Kevin Durant insists he’s happy despite Nets lineup not measuring up with league’s best

Kevin Durant, Brooklyn Nets
Nov 15, 2022; Sacramento, California, USA; Brooklyn Nets forward Kevin Durant (7) walks on the court after a play against the Sacramento Kings in the third quarter at the Golden 1 Center. Mandatory Credit: Cary Edmondson-USA TODAY Sports

Brooklyn Nets superstar Kevin Durant seems resigned to his fate as he fades into the sunset with a mediocre supporting cast.

Unless a blockbuster trade can jettison him to an ideal situation to win, devoid of off-court drama and circus, Durant has to live with his decision to leave the Bay Area and join Kyrie Irving in Brooklyn instead of signing across the river in Manhattan in the summer of 2019.

In an explosive Bleacher Report story in the aftermath of a numbing 153-121 Brooklyn’s loss to the Sacramento Kings Tuesday night on the road, Durant threw former Nets coach Steve Nash under the bus and his unsuspecting supporting cast.

“It wasn’t difficult at all to request a trade because it was about ball. I went to them and was like, ‘Yo, I don’t like how we are preparing. I don’t like shootarounds. I like practices. I need more. I want to work on more s–t. Hold me accountable. Get on my ass in film if that’s going to help you get on everybody else’s head. I want to do more closeouts. I want to work on more shell drills at practice.’

This was the type of s–t I was coming at them with. It wasn’t like, ‘Yo, y’all need to make sure everybody around me can make my life easier.’ Hell nah, I want to make everybody else’s life easier. Ask Steve Nash, you can go call him right now. I would say, ‘Yo, I need more closeout drills. We need to practice more.’ That’s what I was on.

I wasn’t feeling that, and nobody was on that same vibe with me. Jacque Vaughn is. I had some complaints in the summer, and my complaints were not about just me; it was about how we are moving as a unit. I want us to be respected out here in the basketball world. I don’t want players to look at us and say, ‘Oh man, these [expletive] are full of s–t. That’s not the type of team I want to be on.’ So when we’re all playing like s–t, you know the one person they’re going to look at. That’s why I requested a trade.”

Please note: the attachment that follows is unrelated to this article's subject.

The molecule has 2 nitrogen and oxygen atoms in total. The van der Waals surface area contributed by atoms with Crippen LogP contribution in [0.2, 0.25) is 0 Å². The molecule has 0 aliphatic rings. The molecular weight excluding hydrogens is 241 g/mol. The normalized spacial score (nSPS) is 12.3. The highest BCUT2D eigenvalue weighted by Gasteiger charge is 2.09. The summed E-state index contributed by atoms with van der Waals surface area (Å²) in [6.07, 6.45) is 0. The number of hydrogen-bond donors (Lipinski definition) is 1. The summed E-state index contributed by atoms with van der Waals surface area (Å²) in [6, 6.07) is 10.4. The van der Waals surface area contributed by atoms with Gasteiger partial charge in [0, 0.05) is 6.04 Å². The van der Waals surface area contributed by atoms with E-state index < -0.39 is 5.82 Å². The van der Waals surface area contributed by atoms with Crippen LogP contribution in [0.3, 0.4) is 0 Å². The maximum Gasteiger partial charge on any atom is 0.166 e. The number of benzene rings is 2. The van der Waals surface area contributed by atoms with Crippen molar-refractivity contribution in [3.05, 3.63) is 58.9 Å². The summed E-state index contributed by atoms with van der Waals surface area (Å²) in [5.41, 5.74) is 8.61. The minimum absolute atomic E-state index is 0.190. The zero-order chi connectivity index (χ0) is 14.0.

Kevin Durant via B/R

Durant was encouraged by the Nets’ coaching change as Vaughn instilled defensive toughness, though it was absent in their last two road games.

He is making his best Michael Jordan impression as he extended his streak of 25-point-plus games to 14 in Tuesday night’s loss. Durant moved within two games of tying Jordan’s record of 16 straight games, which the greatest player of all time did as a 25-year-old rising star during the 1988-89 season.

Durant has no choice but to carry the Nets on his back, with Irving unavailable again due to another controversy and Ben Simmons in and out of the lineup, still searching for his lost All-Star form.

But how long can Durant’s 34-year-old knees withstand the constant heavy load?

“Look at our starting lineup. Edmond Sumner, Royce O’Neale, Joe Harris, [Nic] Claxton and me. It’s not disrespect, but what are you expecting from that group? You expect us to win because I’m out there. So if you’re watching from that lens, you’re expecting us to play well because No. 7 is out there.”

Kevin Durant via B/R

While he quickly added that he was enjoying every moment of the challenge of lifting the group and that his legacy is predicated on that instead of rings, it was a subtle cry for help and a message to the rest of the league to step up with their offers.

GM Sean Marks, who Durant lobbied for his ouster along with Nash in the summer, has his work cut out to maximize his aging superstar’s remaining title window.

Time is ticking fast.

Follow this writer on Twitter: @alderalmo